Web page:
It is quite clear from God’s Word that the church is called to exhibit unity. Such unity is encouraged (nay, prayed for and commanded) throughout the New Testament. Jesus prayed that the church would experience unity as he and the Father experienced it in John 17:20–21. Church unity is to model, in an analogous way, the unity of the persons of the Triune Godhead. Paul also calls for an end to a party spirit in 1st Corinthians 3. Here in Philippians 2 Paul again summons the church to unity. Unity is not an option.
The problem is that we (the church) often pursue unity by way of a wrong path. We endeavor to manufacture unity through bureaucratic engineering. For instance, back around 1920 some 17 denominations sought to come together in what was called the “Plan of Union.” The United States had just come through World War I (the “Great War,” the “war to end all wars…”) and the churches had banded together to serve the needs to the country and they discovered the reality of synergy. In the shadow of the Great War, these 17 Protestant denominations determined to come together to form a pan-Protestant denomination. This “Plan of Union” was the basis of what later became the Federal (now National) Council of Churches. But there was one who swam against the tide. He taught New Testament at Princeton Theological Seminary in New Jersey. Why did J. Gresham Machen resist this tide of ecumenicity? He resisted this bureaucratically engineered unity (don’t you just love efficiency experts?!) because it was built upon the foundation of doctrinal indifferentism. To put it another way, doctrine was discounted. After all, it was said back then what is sometimes heard today: “Doctrine divides and service unites.”
So what are we to do? The Scriptures mandate unity and yet all we see around us is the wreckage of vain attempts to manufacture unity by means of merely humanly contrived bureaucratic engineering. All is not lost. If we consider Paul’s message in Philippians 2:1–11 we see a way forward. If it could be said in its most abstract form, the message of Paul here is that the Christian life flows from the particulars of Christian doctrine. More to the point, true Christian attitudes and actions are based upon the truth of the gospel. More specifically still, Paul draws implications for Christian unity from the fact and the nature of the incarnation of Jesus Christ. Yes, to use the technical language, the imperative is grounded in the indicative.
Paul tells the Philippians and he tells us that possession of certain godly attitudes ought to yield specific gracious actions. Divinely enabled humility yields unity. Paul calls the church in Philippi (and everywhere else) to do nothing from rivalry or vain conceit, to count others more important than yourselves, to look not only to your own interests but also to the interests of others. This was a tall order coming from the apostle Paul to the Philippians. And it is a tall order for us as well.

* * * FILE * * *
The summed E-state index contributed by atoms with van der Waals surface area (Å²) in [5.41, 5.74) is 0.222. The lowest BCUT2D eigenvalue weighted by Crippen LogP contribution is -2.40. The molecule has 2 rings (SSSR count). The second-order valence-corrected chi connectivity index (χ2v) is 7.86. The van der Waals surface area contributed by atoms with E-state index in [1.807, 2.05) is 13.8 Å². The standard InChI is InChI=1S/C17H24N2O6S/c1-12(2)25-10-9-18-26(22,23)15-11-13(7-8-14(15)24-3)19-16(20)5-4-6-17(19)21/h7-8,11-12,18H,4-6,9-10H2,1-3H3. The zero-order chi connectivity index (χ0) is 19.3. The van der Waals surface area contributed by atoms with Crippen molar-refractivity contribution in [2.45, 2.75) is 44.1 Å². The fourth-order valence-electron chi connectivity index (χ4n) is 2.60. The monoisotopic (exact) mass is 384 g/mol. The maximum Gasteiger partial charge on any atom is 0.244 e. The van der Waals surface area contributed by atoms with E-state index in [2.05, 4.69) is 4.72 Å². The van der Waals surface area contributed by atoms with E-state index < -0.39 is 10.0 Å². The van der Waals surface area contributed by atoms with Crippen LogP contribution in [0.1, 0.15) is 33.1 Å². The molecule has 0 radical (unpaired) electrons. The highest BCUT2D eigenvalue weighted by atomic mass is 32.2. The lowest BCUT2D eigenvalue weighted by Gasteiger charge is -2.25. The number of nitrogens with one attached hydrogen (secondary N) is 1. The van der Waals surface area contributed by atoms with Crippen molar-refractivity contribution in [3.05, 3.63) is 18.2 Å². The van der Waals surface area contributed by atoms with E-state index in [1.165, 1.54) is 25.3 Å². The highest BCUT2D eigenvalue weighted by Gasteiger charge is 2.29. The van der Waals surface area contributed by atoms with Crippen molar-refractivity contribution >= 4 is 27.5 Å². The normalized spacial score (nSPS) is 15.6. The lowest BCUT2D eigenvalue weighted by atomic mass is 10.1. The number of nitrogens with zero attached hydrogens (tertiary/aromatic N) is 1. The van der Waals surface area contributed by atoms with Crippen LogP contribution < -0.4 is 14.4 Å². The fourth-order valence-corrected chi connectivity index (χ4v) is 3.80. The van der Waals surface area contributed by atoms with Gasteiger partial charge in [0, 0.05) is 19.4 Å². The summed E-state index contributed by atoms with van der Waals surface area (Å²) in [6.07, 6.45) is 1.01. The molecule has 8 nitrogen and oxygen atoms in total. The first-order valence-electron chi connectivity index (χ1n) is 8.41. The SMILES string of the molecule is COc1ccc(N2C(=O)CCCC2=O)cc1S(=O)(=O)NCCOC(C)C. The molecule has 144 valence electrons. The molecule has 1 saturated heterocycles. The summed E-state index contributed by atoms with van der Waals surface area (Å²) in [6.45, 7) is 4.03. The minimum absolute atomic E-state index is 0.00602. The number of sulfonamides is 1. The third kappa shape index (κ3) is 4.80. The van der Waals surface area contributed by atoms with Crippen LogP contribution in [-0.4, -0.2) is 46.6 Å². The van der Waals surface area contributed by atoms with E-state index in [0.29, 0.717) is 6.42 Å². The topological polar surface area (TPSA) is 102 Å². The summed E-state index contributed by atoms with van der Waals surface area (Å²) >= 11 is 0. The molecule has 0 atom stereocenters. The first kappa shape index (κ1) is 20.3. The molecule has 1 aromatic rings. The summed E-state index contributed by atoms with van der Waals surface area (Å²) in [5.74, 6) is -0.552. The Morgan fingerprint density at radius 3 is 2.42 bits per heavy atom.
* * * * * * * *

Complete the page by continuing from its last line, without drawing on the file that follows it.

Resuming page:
But notice that Paul does not ground the command to manifest these attitudes and actions in personal will power. He grounds it in the reality and character of Jesus’ incarnation. Paul exhorts the Philippians to have the mind of Christ. Is Paul suggesting some kind of theological Vulcan mind meld? Not at all. The fact of the matter is that by virtue of the ministry of the Holy Spirit in individual believers and in the body of Christ as a whole, the church can possess the mind or attitude of Christ. The same Holy Spirit who raised Christ from the dead and who worked saving faith in the saints at Philipi is at work in them to conform them to the image of Christ. And that means having the mind of Christ. What is true for the saints in Philippi is true for the saints today.
To possess the mind of Christ is no nebulous concept. It is fleshed out (pardon the pun) in the incarnation of the Savior. Paul tells the Philippians that the attitude which characterized the Son of God in his taking to himself a true body and a reasonable soul ought to animate the church. Paul’s command to manifest unity in the church is based squarely upon the fact of the incarnation. Such a demanding call cannot be built upon a fairytale.
The Son of God left the comforts of heaven and suffered the humiliation of the incarnation for our sakes. He did not have to do it and he did not need to do it. Consider how Jesus’ attitude grounds our attitude and behavior. Jesus did not think his legitimate status as the Son of God was a good reason to not come to earth to save a people for himself. While Jesus did not lay aside his divinity, he did veil it in humble humanity. Jesus left the glories of heaven to experience the miseries of this life so that you and I could experience the glories of heaven. Moreover, Jesus acted in unity with his Father and the Holy Spirit when he agreed to come to earth. Jesus acted in humility and in deference to his Father when he experienced the miseries of this life and his cruel death on the cross. Further to the point, Jesus loved his own for whom he lived and died and so did not merely look out for his own interests or comfort.
The Christian life flows from the truth of doctrine. Unity flows from the truth and character of Christ’s enfleshment. So when you are tempted to think doctrine has no practical payoff, think again and thank the Lord for his gracious condescension to save us.